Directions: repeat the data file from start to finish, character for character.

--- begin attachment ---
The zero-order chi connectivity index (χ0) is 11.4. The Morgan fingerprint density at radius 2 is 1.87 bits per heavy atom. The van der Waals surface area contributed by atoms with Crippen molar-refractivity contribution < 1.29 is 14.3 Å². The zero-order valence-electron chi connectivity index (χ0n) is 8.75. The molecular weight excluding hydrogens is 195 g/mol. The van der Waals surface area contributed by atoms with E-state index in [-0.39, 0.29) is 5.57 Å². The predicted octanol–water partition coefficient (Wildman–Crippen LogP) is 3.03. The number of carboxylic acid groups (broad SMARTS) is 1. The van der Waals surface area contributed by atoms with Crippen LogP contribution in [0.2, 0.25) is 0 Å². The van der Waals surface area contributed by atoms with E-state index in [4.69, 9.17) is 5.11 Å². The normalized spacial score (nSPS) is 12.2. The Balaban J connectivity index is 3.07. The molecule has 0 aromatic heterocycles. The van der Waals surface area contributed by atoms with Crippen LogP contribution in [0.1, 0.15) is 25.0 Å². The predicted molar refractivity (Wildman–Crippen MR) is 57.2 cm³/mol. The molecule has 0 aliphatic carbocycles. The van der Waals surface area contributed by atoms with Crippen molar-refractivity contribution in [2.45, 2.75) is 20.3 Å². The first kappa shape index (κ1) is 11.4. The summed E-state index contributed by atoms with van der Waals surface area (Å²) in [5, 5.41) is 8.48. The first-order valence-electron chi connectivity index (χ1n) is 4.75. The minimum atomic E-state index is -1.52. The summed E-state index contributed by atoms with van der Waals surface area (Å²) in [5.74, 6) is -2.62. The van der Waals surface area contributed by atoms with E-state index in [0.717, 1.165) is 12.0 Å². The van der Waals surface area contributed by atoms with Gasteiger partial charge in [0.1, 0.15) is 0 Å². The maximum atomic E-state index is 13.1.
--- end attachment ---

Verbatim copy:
The zero-order chi connectivity index (χ0) is 11.4. The Morgan fingerprint density at radius 2 is 1.87 bits per heavy atom. The van der Waals surface area contributed by atoms with Crippen molar-refractivity contribution < 1.29 is 14.3 Å². The zero-order valence-electron chi connectivity index (χ0n) is 8.75. The molecular weight excluding hydrogens is 195 g/mol. The van der Waals surface area contributed by atoms with E-state index in [-0.39, 0.29) is 5.57 Å². The predicted octanol–water partition coefficient (Wildman–Crippen LogP) is 3.03. The number of carboxylic acid groups (broad SMARTS) is 1. The van der Waals surface area contributed by atoms with Crippen LogP contribution in [0.2, 0.25) is 0 Å². The van der Waals surface area contributed by atoms with E-state index in [4.69, 9.17) is 5.11 Å². The normalized spacial score (nSPS) is 12.2. The Balaban J connectivity index is 3.07. The molecule has 0 aromatic heterocycles. The van der Waals surface area contributed by atoms with Crippen LogP contribution in [0.1, 0.15) is 25.0 Å². The predicted molar refractivity (Wildman–Crippen MR) is 57.2 cm³/mol. The molecule has 0 aliphatic carbocycles. The van der Waals surface area contributed by atoms with Crippen molar-refractivity contribution in [2.45, 2.75) is 20.3 Å². The first kappa shape index (κ1) is 11.4. The summed E-state index contributed by atoms with van der Waals surface area (Å²) in [5, 5.41) is 8.48. The first-order valence-electron chi connectivity index (χ1n) is 4.75. The minimum atomic E-state index is -1.52. The summed E-state index contributed by atoms with van der Waals surface area (Å²) in [5.74, 6) is -2.62. The van der Waals surface area contributed by atoms with E-state index in [0.717, 1.165) is 12.0 Å². The van der Waals surface area contributed by atoms with Gasteiger partial charge in [0.1, 0.15) is 0 Å². The maximum atomic E-state index is 13.1.